Retirees Press Myrtle Beach Executives to Keep Health Benefit Promises

MYRTLE BEACH, SC (WBTW) – A group of Myrtle Beach retirees continued to push city leaders on Tuesday to find a way to preserve health benefits they said were promised upon retirement.

During Tuesday morning’s city council meeting, retiree Chris Collins read a letter from 97 retirees that had already been sent to council members. He highlighted many of the challenges group members expect if benefits are cut in January and they are forced to get private coverage.

This is the second time that City Council has heard from retirees concerned about the issue. Dozens of people showed up for a meeting on September 14 to protest the potential loss of their benefits.

In the letter, retirees expressed concerns about the higher premiums they could incur by being withdrawn from a group plan and the potential loss of access to use of the city clinic, where retirees have “Long-term doctor / patient relationships, do not have to pay a co-payment per visit, receive essential labs free of charge, and receive the vast majority of our prescriptions free of charge.

“With the explosive growth of the population in this region, many people are struggling to find primary care doctors,” the letter said. “And while an appointment can be made, it is often months for new patients.”

The letter also highlighted concerns of retirees about vision and dental coverage, rising drug costs and concerns of some being forced to return to work to cover significantly increased insurance costs.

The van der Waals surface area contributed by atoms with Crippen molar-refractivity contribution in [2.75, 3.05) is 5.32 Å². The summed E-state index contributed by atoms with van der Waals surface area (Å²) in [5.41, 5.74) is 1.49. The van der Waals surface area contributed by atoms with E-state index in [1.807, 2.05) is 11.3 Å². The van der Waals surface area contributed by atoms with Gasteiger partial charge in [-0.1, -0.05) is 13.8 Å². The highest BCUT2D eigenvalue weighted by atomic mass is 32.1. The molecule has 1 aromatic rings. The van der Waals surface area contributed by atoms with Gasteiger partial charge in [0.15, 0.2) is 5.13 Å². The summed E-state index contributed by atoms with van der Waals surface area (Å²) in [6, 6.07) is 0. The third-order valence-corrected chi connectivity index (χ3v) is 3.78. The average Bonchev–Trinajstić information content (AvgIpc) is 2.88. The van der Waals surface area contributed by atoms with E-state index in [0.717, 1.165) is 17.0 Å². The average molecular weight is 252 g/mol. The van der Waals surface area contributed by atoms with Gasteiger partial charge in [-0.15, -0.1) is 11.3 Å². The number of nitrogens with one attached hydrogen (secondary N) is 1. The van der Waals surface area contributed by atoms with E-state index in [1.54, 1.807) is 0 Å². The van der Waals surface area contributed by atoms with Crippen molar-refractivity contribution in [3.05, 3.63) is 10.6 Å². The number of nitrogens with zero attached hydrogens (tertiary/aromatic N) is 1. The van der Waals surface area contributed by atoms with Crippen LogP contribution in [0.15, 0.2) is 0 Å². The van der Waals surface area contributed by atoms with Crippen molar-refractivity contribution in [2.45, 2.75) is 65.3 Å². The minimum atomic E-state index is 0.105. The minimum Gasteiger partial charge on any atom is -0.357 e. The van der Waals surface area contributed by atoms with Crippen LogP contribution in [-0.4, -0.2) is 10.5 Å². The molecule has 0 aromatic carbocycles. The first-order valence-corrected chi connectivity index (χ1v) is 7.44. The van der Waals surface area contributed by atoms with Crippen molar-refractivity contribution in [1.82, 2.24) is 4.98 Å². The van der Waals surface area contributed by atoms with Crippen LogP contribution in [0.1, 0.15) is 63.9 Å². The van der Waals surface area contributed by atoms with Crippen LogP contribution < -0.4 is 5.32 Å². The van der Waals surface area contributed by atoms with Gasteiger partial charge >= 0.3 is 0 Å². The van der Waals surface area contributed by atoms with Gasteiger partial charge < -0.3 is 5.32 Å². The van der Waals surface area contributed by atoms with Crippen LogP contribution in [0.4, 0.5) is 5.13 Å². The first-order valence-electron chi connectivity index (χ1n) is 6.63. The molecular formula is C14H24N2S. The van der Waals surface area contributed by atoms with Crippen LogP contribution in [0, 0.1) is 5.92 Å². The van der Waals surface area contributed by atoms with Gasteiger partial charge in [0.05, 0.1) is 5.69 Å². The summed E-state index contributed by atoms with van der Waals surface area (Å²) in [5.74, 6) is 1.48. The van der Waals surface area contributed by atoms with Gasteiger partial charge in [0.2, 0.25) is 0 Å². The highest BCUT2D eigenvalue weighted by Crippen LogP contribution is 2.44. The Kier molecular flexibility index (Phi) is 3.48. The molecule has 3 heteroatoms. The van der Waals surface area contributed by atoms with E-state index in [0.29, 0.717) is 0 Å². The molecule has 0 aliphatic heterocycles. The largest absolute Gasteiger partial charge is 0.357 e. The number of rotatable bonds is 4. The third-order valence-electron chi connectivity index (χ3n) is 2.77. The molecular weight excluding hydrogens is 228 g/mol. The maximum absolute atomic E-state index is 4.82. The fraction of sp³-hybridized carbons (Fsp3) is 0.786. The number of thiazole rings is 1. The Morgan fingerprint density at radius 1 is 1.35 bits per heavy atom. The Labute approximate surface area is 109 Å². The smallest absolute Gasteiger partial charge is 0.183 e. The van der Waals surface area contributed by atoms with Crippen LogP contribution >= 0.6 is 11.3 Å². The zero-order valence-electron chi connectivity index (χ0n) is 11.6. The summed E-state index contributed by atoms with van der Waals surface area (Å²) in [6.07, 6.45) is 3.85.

Mayor Brenda Bethune said she realizes the importance of the problem to everyone and is committed to continuing to look for ways to remedy the situation.

“We’re still watching it,” she said. “We want there to be a fair solution for all of you, because we realize that this affects you all, as well as your families. “

Councilor Clyde Lowder reiterated that a final decision has not been made.

“Everyone just needs to relax,” he said. “We will try to find something that is right for everyone.”

Retiree Marty Eells also spoke at Tuesday’s meeting. He asked that “some of us be allowed to attend meetings and discussions” on the proposed changes.

Registration for the city’s health benefits is expected to begin in November and continue through early December. The new plans are expected to go into effect on January 1.

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